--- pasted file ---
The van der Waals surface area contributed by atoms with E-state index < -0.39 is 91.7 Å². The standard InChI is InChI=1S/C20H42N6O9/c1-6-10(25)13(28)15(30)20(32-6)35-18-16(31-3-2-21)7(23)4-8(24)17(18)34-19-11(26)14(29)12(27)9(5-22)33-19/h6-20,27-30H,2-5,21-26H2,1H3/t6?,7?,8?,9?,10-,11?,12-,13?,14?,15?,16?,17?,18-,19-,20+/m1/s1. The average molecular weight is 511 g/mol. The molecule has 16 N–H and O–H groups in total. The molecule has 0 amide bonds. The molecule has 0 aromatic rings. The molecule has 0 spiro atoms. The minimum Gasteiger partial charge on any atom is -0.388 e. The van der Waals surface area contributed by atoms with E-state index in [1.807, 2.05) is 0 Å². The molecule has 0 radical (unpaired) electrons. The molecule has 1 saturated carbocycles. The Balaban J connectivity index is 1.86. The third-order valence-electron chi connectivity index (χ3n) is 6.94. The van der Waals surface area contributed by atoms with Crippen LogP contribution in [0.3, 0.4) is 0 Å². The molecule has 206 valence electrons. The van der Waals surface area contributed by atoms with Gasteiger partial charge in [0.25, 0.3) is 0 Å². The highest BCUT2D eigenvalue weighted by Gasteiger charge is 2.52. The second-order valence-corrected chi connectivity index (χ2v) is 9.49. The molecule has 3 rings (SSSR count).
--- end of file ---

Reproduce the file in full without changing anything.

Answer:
The van der Waals surface area contributed by atoms with E-state index < -0.39 is 91.7 Å². The standard InChI is InChI=1S/C20H42N6O9/c1-6-10(25)13(28)15(30)20(32-6)35-18-16(31-3-2-21)7(23)4-8(24)17(18)34-19-11(26)14(29)12(27)9(5-22)33-19/h6-20,27-30H,2-5,21-26H2,1H3/t6?,7?,8?,9?,10-,11?,12-,13?,14?,15?,16?,17?,18-,19-,20+/m1/s1. The average molecular weight is 511 g/mol. The molecule has 16 N–H and O–H groups in total. The molecule has 0 amide bonds. The molecule has 0 aromatic rings. The molecule has 0 spiro atoms. The minimum Gasteiger partial charge on any atom is -0.388 e. The van der Waals surface area contributed by atoms with E-state index in [1.807, 2.05) is 0 Å². The molecule has 0 radical (unpaired) electrons. The molecule has 1 saturated carbocycles. The Balaban J connectivity index is 1.86. The third-order valence-electron chi connectivity index (χ3n) is 6.94. The van der Waals surface area contributed by atoms with Crippen LogP contribution in [0.3, 0.4) is 0 Å². The molecule has 206 valence electrons. The van der Waals surface area contributed by atoms with Gasteiger partial charge in [0.25, 0.3) is 0 Å². The highest BCUT2D eigenvalue weighted by Gasteiger charge is 2.52. The second-order valence-corrected chi connectivity index (χ2v) is 9.49. The molecule has 3 rings (SSSR count).